“You should take your granddaughter to the center. There’s an Easter celebration for the kids,” my neighbor tells me. “Why didn’t you notice that before? of some arts and crafts and received the most splendid tiger face painting I have ever seen.Thanks, Soledad Park and Rec and the Lions Club for organizing! I will definitely pay more attention to local events the next time I come to stay.

Here are some lovely benefits of living in a small country community. We need to support super safe fun and entertainment for our kids like this, and sorry for not recognizing it to the fullest on this occasion. I can blame my age, Covid or whatever; but I will remedy my ways in the future, and appear more often.

At last my neighbor’s daughter came to play, and they had a nice time reconnecting and having dinner together. I’d better plan it on another occasion and maybe introduce it to other kids in the neighborhood. Even though we’re the coolest grandparents on the planet, there’s nothing like playing with kids your age. I understand.

Easter is coming and my egg hunt was ready to begin. It’s been a while since I’ve done one of these. Luckily, I had numbered the chocolate-filled eggs, or we’d probably spot a nasty mess at some point along the way. She had a lot of fun doing this on the property, finding pink eggs mixed with real eggs at Chickingham Palace, also the weird diamond-shelled tiara and the pink monkey, without which it would be just an old Easter basket with chocolate eggs. in the.

I’m sure when our little blessing came to Sacramento we had several traveler tales at our fingertips, in addition to the weird anecdote about real people participating in live theater and what it really means in between. He can also tell the stories we read to each other and the scientific experiment he did with his grandfather. Undoubtedly, he will share his adventures in Ringo with his reckless father and how he came to caress Delilah and Romeo (cows), as well as Napoleon, Meatloaf, Rosie and Harlequin (goats).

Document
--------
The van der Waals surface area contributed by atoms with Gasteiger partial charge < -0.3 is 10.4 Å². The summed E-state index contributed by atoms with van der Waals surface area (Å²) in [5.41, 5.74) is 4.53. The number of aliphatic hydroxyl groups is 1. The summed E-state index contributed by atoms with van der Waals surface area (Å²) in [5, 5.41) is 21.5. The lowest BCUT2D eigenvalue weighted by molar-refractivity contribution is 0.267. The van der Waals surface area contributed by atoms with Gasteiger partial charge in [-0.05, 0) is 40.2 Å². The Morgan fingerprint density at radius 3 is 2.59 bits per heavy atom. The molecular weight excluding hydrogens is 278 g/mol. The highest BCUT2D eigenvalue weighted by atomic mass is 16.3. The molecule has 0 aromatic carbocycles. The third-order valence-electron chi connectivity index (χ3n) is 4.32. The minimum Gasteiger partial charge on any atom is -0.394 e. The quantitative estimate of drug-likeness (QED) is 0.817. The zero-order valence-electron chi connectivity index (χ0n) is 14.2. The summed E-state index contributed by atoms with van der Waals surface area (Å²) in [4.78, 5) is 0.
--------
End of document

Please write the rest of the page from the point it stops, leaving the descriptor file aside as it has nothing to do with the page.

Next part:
He told me he loved Sally (the pig) because she was so big and cuddly, also Mary (the horse) because her coat was so silky. She just “loves” Cat Dog because she lets him take her everywhere, even though he’s super chubby. It made me think again about Solace through the eyes of a child and how likely that is a story that needs to be written.

Our Easter basket was very full this year. So full, her grandparents ’members were left jammed after she left the venue, and it took us a while to recover. But, as they say, it was worth it, it was totally worth it, and we’ll do even better next time.

Window on the World Column | Our Easter Basket – Salinas Valley Tribune Source link Window on the World Column | Our Easter Basket – Salinas Valley Tribune